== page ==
Companies that have proven successful in endeavoring to revitalize a given position have examined each of these issues carefully and executed on plans to mitigate each and every challenge.
The specifics of applying a series of unconventional processes with the highest production impact will vary somewhat and depend on permeability. Statistics across North America suggest the middle portions of Zone B in Figure 1 exhibit the strongest ties between drilling, stimulation and completion processes employed and the degree of production profile success in terms of recovery factors, estimated ultimate recovery and the rate of reserve recovery.
An initial prospecting workflow would include simultaneous efforts by multiple disciplines (land and legal, geology and geophysics, engineering, and financial) primarily focused on gathering information and classifying a potential acreage position with respect to permeability range(s). Assuming a “pass,” each suggested hurdle and roadblock should be examined to determine if any single one truly constitutes a go/no-go choke point. Often, what one operator or team considers a hard choke point may be perceived as surmountable by a competitive prospector.
There are a multitude of unconventional processes and techniques that can be applied to a scenario where all hurdles have been overcome. Statistics point to some particularly impactful approaches:
- Lateral lengths can be maximized within land/legal, operational and geological constraints. It generally is agreed that remaining approximately horizontal within a potentially productive zone for extended distances increases net present values beyond what is possible for short laterals.
- Promoting and verifying the even distribution of propped fractures in each stage to the greatest degree possible often is critical.
- Propping multiple narrow induced fractures may have substantially more impact on a well’s production profile than ensuring high fracture conductivity in fewer, simpler and wider fractures. Generally, this is accomplished by using low-viscosity carrier fluids (0.5-2.0 centipoise) and small-diameter proppants (often 40/70- and/or 100-mesh).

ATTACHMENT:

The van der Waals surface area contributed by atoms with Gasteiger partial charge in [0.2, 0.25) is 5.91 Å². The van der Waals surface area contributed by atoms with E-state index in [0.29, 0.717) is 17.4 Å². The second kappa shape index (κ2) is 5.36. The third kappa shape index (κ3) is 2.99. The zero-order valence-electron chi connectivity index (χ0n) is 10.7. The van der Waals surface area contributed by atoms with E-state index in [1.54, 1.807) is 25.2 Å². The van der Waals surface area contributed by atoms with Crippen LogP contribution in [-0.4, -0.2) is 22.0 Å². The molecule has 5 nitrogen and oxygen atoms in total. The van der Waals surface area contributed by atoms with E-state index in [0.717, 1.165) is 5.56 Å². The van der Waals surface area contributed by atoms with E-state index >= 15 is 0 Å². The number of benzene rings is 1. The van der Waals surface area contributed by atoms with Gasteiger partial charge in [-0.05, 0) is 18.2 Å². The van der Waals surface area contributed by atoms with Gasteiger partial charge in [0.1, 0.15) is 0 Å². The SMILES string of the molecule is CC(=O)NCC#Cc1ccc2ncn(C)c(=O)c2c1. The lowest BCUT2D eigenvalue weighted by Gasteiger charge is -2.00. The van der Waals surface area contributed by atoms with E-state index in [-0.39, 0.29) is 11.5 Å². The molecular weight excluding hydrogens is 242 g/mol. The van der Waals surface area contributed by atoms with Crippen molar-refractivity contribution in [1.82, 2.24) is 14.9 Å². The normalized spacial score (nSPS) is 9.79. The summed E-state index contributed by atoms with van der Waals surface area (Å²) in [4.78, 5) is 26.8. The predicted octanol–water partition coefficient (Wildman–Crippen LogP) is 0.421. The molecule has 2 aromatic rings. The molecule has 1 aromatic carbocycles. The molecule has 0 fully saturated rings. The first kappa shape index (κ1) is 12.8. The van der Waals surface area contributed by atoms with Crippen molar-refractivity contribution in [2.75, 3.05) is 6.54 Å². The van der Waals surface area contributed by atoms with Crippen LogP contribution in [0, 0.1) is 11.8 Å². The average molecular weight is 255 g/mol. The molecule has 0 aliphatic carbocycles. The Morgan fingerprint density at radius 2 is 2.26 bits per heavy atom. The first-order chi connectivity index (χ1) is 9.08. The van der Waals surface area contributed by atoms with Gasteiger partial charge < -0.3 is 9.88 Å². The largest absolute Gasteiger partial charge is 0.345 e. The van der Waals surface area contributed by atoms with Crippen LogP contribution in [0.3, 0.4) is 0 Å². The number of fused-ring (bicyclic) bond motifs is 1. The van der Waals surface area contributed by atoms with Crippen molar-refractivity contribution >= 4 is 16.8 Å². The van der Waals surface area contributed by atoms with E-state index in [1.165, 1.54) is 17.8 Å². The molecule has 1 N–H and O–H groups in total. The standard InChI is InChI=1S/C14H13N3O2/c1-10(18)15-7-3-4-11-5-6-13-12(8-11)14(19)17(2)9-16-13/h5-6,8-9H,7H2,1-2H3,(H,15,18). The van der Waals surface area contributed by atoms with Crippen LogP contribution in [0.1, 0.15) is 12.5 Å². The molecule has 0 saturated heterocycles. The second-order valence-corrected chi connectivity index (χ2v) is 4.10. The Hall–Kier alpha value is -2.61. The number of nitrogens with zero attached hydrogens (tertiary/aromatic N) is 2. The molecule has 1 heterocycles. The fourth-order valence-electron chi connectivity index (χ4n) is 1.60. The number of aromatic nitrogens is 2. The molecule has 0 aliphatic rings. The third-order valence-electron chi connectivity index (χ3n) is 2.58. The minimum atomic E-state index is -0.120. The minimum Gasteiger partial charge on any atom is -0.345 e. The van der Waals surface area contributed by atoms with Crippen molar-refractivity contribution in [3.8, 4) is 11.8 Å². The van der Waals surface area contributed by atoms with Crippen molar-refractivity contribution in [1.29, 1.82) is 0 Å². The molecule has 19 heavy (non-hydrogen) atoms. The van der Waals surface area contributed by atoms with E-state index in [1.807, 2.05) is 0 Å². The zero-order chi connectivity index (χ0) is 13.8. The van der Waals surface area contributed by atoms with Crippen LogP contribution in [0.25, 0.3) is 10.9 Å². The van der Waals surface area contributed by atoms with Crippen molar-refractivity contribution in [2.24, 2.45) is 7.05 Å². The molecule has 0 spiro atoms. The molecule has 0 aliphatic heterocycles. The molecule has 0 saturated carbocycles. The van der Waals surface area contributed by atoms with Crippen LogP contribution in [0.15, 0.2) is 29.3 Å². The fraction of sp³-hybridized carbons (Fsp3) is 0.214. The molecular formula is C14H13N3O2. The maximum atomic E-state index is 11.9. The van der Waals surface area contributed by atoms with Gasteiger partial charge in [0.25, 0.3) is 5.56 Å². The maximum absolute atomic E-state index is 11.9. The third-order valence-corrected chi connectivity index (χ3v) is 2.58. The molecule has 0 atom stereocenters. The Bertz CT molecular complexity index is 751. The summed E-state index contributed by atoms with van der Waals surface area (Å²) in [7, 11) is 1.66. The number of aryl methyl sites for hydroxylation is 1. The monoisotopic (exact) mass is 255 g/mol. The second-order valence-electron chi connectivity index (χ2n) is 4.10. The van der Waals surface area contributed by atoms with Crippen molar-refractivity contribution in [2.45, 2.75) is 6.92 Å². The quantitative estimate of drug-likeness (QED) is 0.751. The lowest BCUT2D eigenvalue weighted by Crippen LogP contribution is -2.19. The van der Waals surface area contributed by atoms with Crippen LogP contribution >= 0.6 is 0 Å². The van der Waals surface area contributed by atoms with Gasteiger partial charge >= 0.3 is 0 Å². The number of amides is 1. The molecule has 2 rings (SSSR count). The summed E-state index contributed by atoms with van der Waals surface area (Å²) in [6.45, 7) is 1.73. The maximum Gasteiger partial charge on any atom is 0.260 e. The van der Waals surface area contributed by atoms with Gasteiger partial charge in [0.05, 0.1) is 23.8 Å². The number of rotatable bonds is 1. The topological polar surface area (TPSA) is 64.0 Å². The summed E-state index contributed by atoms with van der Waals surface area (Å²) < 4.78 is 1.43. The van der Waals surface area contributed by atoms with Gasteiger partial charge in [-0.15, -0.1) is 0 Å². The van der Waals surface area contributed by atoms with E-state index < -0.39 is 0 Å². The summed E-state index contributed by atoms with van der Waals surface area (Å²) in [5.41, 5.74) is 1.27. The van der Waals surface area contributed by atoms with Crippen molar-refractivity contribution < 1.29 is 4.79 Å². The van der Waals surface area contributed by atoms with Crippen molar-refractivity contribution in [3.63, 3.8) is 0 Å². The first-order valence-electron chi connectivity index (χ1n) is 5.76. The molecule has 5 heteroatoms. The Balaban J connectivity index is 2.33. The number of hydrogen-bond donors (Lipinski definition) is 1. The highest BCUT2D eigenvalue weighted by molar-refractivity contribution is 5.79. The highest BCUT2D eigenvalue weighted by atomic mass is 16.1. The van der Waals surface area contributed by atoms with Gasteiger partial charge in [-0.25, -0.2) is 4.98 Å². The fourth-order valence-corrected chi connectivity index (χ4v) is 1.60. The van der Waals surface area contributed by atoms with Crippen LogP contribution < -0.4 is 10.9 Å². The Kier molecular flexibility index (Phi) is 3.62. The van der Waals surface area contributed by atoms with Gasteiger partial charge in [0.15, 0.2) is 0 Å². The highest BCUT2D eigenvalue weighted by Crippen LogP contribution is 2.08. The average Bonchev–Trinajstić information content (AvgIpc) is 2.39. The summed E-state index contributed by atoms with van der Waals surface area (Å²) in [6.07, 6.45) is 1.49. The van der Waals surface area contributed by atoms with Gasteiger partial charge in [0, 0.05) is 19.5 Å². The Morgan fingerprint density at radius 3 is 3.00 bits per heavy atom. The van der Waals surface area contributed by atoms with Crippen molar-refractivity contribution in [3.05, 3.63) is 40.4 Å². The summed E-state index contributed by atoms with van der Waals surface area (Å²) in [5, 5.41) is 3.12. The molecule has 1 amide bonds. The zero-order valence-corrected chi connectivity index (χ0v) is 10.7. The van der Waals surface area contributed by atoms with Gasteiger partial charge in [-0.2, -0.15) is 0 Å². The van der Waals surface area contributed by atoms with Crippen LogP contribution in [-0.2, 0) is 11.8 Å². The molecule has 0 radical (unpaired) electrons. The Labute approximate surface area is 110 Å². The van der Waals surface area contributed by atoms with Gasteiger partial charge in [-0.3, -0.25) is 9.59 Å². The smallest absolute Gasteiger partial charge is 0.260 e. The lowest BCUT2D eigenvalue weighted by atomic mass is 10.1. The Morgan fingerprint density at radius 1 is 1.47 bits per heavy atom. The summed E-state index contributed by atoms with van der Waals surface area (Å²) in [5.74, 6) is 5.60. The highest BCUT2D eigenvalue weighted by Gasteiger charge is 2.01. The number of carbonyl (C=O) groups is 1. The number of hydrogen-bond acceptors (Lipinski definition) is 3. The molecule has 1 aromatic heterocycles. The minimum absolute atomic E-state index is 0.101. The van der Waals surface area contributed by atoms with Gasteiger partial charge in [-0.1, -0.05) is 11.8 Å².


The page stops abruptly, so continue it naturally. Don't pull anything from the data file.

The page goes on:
- Achieving tight fracture spacing along the lateral can make a big difference. In any given play, an optimum stage and cluster spacing combination can be determined either by upfront measurements or experimenting with a large number of capital-intensive wellbores. The degree to which operators can take advantage of this parameter is itself permeability-dependent, whereby “Zone B” scenarios typically would duplicate current industry practice (10- to 30-foot cluster spacing), and “Zone C” reservoirs might employ spacing up to double that.
- It can be key to recognize the role of landing elevation and its relationship to proppant settling and “duning” effects. Scenarios whereby the bulk of the hydrocarbon target lies at, near or below the landing elevation often have a higher chance of being adequately propped when pumping slickwater.
- Surface efficiency can impact the cost of operations significantly. Service companies associated with North American oil and gas stimulation have made huge inroads with respect to environmentally responsible efficiency. Examples include real-time advanced engine and pump diagnostics, proppant handling and delivery logistics, and precise integration of dependent services sourced from multiple vendors.
A number of legacy conventional plays are starting to receive renewed attention in regard to their potential for responsible unconventional development, with timing that depends considerably on commodity pricing. Legacy portions of the Haynesville Shale probably top the list, followed by the Tuscaloosa Marine, the Upper Devonian/Huron, the Gulf Coast Lower and Middle Wilcox series, and the Uinta Basin. Operators in each of these moderate-permeability plays are in various stages of study and/or experimentation with unconventional techniques.
Operators and academia alike suggest that applying unconventional drilling and completion practices to conventional reservoirs does not always make fiscal sense. Indeed, it is probable that higher-permeability reservoirs may be most cost-effectively drained with vertical wellbores and attention to reducing near-wellbore skin. However, employing specific unconventional processes and techniques can dramatically improve recovery factors, EURs and the rate of recovery in legacy “borderline” plays with low to moderate permeabilities.
DOUG WALSER is a subsurface asset valuation acceleration specialist with Hydraulic Fracturing Group LLC. He has 40 years of experience in the Permian Basin, Mid-Continent, Appalachian Basin, Rocky Mountains and South Texas. He has specialized in calibrating 3-D fracture modeling using a number of methods, including historical production transient analysis and calibration by various fracture mapping processes. Most recently, Walser has specialized in methods to quantify the potential to improve the recovery factors of North American resource plays. He holds a B.S. in natural gas engineering from Texas A&I University.
This story came from the print edition of The American Oil & Gas Reporter. For other great articles about exploration, drilling, completions and production, subscribe.